If you need to cut and paste a sub routine repeatedly, create all of your steps under a IF statement. Copy the IF statement.

- Toggle a step as "active" (the step is performed) or "inactive" (the step is considered as a comment) in the script.This is useful for testing or debugging the script. The only way I know so far to do this is to delete the step from the script and to define it again later.

Real easy. Set up a boolean variable "skipStep" as "False" and define it as a Paremeter. Place this before the skippable step.

IF skipStep = False then goto NextStep. True goto SkipStep. Where NextStep is a label before the step and SkipStep is a lable after the step.

When you want to deactivate, go to AppAdmin webpage. Under Applicaitons, look up the associated Application. The Boolean variable is editable right from here. Set it as True.

Community Member

Re: Advanced use of the CRS Editor

Hello Ross

RP > The only way I know how to do this is the "stare and compare" method.

... This is the central scrutinizer ... (Frank Zappa ... :)

RP > All true, If you print to a file, you can edit it before sending it to a printer.

This editing job is why the "print" feature is not working as I'd like. There is no way to get a well formatted listing of a script. I really miss this, when I want to compare two scripts or to document and archive my work.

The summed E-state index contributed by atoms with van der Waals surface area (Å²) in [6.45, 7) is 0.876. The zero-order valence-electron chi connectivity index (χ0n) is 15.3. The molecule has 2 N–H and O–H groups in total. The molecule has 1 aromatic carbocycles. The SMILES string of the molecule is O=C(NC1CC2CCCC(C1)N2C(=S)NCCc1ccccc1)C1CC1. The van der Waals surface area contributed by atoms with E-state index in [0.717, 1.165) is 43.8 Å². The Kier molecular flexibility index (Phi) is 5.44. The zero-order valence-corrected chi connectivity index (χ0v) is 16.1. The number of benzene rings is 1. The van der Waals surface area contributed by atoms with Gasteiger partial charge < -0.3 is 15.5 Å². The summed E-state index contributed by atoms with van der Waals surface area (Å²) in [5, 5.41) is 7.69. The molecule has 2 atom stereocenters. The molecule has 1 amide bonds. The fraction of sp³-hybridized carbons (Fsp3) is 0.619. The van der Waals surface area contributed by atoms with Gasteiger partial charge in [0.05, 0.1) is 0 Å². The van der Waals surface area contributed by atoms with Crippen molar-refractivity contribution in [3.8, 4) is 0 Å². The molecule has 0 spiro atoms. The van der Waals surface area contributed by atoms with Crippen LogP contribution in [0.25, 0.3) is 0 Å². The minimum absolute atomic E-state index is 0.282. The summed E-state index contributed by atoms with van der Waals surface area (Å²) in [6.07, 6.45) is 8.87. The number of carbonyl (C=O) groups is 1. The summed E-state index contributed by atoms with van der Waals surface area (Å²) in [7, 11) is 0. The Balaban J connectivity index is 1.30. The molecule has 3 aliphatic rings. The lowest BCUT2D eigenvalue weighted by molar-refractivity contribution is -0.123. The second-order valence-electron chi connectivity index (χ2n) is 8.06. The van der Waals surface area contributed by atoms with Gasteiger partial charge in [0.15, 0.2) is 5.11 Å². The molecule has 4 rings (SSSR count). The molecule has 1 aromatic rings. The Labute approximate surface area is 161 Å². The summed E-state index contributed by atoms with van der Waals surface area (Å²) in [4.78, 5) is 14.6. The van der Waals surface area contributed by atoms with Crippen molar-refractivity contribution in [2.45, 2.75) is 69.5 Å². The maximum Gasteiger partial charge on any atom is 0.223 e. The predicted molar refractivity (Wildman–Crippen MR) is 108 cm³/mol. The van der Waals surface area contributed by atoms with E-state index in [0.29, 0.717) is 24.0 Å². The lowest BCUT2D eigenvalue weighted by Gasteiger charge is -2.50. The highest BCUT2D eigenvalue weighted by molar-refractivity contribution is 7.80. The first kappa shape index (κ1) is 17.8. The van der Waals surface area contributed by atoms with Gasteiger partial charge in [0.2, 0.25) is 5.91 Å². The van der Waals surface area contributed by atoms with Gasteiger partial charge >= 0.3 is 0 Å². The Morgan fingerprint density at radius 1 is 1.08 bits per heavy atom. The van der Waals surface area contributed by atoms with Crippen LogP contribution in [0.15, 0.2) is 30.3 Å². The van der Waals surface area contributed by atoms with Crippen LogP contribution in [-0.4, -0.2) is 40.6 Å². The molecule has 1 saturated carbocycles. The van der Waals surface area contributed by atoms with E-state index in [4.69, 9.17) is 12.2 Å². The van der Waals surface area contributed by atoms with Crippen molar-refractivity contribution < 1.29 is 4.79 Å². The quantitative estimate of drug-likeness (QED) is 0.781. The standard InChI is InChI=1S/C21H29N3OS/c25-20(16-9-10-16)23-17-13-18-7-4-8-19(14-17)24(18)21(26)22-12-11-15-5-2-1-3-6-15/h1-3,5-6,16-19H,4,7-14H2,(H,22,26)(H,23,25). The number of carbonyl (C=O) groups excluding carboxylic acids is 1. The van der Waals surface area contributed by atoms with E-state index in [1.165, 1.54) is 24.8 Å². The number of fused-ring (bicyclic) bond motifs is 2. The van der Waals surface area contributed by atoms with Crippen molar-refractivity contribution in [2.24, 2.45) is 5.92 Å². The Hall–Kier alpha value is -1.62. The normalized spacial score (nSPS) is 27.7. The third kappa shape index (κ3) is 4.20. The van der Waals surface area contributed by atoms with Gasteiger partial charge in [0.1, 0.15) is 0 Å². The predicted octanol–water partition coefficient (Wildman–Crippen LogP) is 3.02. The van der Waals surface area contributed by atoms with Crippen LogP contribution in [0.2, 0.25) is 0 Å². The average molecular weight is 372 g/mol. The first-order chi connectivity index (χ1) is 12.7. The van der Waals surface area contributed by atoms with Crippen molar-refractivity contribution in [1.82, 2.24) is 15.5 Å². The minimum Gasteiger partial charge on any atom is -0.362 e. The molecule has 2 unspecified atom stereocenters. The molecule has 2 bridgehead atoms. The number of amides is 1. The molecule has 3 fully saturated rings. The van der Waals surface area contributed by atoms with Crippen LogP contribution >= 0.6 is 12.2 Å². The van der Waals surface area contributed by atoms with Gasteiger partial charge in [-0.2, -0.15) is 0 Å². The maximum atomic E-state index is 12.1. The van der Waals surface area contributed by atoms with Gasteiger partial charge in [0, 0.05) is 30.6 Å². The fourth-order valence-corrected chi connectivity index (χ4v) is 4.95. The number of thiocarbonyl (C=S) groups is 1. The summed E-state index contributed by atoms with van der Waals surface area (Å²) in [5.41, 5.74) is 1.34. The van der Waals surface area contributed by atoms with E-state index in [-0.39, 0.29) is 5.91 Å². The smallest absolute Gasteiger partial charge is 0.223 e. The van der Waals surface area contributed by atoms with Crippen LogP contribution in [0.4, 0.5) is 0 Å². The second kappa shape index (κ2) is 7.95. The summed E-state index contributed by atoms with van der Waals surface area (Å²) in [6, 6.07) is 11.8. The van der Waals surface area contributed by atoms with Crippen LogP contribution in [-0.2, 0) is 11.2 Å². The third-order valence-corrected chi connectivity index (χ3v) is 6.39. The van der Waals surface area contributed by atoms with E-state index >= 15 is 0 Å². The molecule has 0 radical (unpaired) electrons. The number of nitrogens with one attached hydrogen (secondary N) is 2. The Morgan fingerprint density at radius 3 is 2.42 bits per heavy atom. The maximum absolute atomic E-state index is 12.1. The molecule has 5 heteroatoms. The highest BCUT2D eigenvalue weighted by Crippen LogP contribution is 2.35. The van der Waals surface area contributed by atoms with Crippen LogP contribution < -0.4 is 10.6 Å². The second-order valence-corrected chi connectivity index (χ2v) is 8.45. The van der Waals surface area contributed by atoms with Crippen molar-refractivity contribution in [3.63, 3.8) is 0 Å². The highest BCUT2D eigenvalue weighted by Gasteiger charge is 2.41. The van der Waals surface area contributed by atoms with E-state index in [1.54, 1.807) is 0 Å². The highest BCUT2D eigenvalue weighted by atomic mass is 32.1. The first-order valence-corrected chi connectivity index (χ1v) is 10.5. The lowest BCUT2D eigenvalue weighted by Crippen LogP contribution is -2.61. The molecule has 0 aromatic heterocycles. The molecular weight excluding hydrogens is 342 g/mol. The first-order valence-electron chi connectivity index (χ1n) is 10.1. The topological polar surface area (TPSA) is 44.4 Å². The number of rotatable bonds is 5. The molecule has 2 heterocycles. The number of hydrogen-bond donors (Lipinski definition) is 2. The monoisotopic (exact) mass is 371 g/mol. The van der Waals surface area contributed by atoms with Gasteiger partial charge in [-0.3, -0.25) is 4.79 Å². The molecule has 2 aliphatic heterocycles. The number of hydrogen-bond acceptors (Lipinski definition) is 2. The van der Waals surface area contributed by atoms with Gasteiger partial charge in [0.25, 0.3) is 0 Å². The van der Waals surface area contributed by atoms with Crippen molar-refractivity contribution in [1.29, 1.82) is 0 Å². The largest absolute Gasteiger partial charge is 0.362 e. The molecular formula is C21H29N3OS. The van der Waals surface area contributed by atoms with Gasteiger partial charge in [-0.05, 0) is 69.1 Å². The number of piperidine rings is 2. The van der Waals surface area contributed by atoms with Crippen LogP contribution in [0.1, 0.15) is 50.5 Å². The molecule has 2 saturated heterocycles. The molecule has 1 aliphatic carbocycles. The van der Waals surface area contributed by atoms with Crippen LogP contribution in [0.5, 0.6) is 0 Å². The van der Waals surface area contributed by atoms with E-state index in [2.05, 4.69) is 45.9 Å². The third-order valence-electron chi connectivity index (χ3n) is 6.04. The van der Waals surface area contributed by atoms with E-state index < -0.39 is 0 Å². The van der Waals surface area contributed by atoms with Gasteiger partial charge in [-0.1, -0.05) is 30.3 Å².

RP > [...] Make your variable change and then run script validation [...]

This is a lot of work if you have to replace "something1" by "something2" in a large script.

I'm afraid that the maintenance of large scripts, or scripts you didn't write yourself, may be an issue.

RP > If you need to cut and paste a sub routine repeatedly, create all of your steps under a IF statement.

RP > Copy the IF statement.

A very good idea !

RP > Set up a boolean variable "skipStep" as "False" [...]

RP > IF skipStep = False then goto NextStep. True goto SkipStep. [...]

RP > Where NextStep is a label before the step and SkipStep is a lable after the step.

Your procedure seems to be the only practical one, indeed. I'd like that the CRS editor should offer a simple way to do this.

In a perl script, for example, you simply put a "#" at the beginnig of a line to comment it out, like this

# if ( $newSLO ne $oldSLO )

# {

# $oldSLO = $newSLO;

# push (@SLOutput, $newSLO);

# }

Well ... I'll use the CRS Editor as it is, with its "For" (they are many) and "Against" features.

We are migrating from an analog phone system to a brand new Cisco VoIP solution.

The programming of the IPCC engine, together with the configuration of the Call Manager, opens a lot of powerful roads to explore. We discover possibilities we could't ever dream of with the old PABX.

All in all, it will be a new rewarding experience.

I thank you for answering and wish you a nice day

P. Brognon